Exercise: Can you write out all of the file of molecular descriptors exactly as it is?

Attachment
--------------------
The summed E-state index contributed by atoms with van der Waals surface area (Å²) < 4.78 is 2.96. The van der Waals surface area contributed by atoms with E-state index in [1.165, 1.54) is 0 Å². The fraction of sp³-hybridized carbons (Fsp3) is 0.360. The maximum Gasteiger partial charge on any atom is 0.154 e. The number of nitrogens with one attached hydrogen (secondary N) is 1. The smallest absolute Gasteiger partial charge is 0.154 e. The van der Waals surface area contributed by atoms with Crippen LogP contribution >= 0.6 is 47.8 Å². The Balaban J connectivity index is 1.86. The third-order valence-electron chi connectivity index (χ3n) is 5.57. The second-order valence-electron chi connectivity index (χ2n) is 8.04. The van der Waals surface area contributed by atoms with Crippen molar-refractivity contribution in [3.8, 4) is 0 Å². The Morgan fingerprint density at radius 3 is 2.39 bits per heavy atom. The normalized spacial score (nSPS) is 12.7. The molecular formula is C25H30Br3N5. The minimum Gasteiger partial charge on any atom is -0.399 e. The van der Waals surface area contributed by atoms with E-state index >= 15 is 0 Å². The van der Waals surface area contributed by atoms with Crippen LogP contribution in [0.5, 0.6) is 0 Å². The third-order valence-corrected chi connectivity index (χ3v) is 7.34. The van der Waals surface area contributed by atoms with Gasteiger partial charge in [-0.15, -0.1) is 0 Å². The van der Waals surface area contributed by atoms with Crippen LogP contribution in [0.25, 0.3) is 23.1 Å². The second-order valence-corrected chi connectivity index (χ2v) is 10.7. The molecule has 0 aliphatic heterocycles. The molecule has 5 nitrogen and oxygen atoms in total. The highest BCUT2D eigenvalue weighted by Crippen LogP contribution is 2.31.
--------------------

The summed E-state index contributed by atoms with van der Waals surface area (Å²) < 4.78 is 2.96. The van der Waals surface area contributed by atoms with E-state index in [1.165, 1.54) is 0 Å². The fraction of sp³-hybridized carbons (Fsp3) is 0.360. The maximum Gasteiger partial charge on any atom is 0.154 e. The number of nitrogens with one attached hydrogen (secondary N) is 1. The smallest absolute Gasteiger partial charge is 0.154 e. The van der Waals surface area contributed by atoms with Crippen LogP contribution >= 0.6 is 47.8 Å². The Balaban J connectivity index is 1.86. The third-order valence-electron chi connectivity index (χ3n) is 5.57. The second-order valence-electron chi connectivity index (χ2n) is 8.04. The van der Waals surface area contributed by atoms with Crippen molar-refractivity contribution in [3.8, 4) is 0 Å². The Morgan fingerprint density at radius 3 is 2.39 bits per heavy atom. The normalized spacial score (nSPS) is 12.7. The molecular formula is C25H30Br3N5. The minimum Gasteiger partial charge on any atom is -0.399 e. The van der Waals surface area contributed by atoms with E-state index >= 15 is 0 Å². The van der Waals surface area contributed by atoms with Crippen LogP contribution in [0.5, 0.6) is 0 Å². The third-order valence-corrected chi connectivity index (χ3v) is 7.34. The van der Waals surface area contributed by atoms with Gasteiger partial charge in [-0.15, -0.1) is 0 Å². The van der Waals surface area contributed by atoms with Crippen LogP contribution in [0.25, 0.3) is 23.1 Å². The second-order valence-corrected chi connectivity index (χ2v) is 10.7. The molecule has 0 aliphatic heterocycles. The molecule has 5 nitrogen and oxygen atoms in total. The highest BCUT2D eigenvalue weighted by Crippen LogP contribution is 2.31.